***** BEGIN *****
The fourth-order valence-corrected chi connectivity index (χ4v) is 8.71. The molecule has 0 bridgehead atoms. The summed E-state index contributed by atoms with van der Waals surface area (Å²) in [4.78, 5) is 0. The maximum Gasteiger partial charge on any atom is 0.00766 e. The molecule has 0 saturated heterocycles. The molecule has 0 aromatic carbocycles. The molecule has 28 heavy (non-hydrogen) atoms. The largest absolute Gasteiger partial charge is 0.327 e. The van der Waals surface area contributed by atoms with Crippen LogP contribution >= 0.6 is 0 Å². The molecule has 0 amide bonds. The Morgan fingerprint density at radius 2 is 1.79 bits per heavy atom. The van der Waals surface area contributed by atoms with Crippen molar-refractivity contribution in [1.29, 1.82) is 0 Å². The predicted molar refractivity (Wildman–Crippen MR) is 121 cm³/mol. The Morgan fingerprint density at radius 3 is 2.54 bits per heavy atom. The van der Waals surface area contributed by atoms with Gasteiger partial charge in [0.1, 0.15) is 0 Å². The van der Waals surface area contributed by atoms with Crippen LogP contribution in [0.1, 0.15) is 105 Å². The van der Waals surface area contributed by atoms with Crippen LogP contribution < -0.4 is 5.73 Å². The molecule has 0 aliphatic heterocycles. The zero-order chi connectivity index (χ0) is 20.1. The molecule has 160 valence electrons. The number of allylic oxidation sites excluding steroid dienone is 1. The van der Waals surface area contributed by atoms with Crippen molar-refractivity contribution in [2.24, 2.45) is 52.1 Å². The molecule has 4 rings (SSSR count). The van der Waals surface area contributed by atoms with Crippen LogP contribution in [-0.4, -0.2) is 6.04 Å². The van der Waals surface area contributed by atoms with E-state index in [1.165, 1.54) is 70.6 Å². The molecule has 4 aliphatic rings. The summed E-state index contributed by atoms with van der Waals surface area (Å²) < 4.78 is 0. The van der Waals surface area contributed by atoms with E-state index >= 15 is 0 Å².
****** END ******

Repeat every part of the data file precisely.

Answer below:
The fourth-order valence-corrected chi connectivity index (χ4v) is 8.71. The molecule has 0 bridgehead atoms. The summed E-state index contributed by atoms with van der Waals surface area (Å²) in [4.78, 5) is 0. The maximum Gasteiger partial charge on any atom is 0.00766 e. The molecule has 0 saturated heterocycles. The molecule has 0 aromatic carbocycles. The molecule has 28 heavy (non-hydrogen) atoms. The largest absolute Gasteiger partial charge is 0.327 e. The van der Waals surface area contributed by atoms with Crippen LogP contribution >= 0.6 is 0 Å². The molecule has 0 amide bonds. The Morgan fingerprint density at radius 2 is 1.79 bits per heavy atom. The van der Waals surface area contributed by atoms with Crippen molar-refractivity contribution in [1.29, 1.82) is 0 Å². The predicted molar refractivity (Wildman–Crippen MR) is 121 cm³/mol. The Morgan fingerprint density at radius 3 is 2.54 bits per heavy atom. The van der Waals surface area contributed by atoms with Gasteiger partial charge in [0.1, 0.15) is 0 Å². The van der Waals surface area contributed by atoms with Crippen LogP contribution in [0.1, 0.15) is 105 Å². The van der Waals surface area contributed by atoms with Crippen LogP contribution < -0.4 is 5.73 Å². The molecule has 0 aliphatic heterocycles. The zero-order chi connectivity index (χ0) is 20.1. The molecule has 160 valence electrons. The number of allylic oxidation sites excluding steroid dienone is 1. The van der Waals surface area contributed by atoms with Crippen molar-refractivity contribution in [2.24, 2.45) is 52.1 Å². The molecule has 4 rings (SSSR count). The van der Waals surface area contributed by atoms with Crippen LogP contribution in [-0.4, -0.2) is 6.04 Å². The van der Waals surface area contributed by atoms with E-state index in [1.165, 1.54) is 70.6 Å². The molecule has 4 aliphatic rings. The summed E-state index contributed by atoms with van der Waals surface area (Å²) < 4.78 is 0. The van der Waals surface area contributed by atoms with E-state index >= 15 is 0 Å².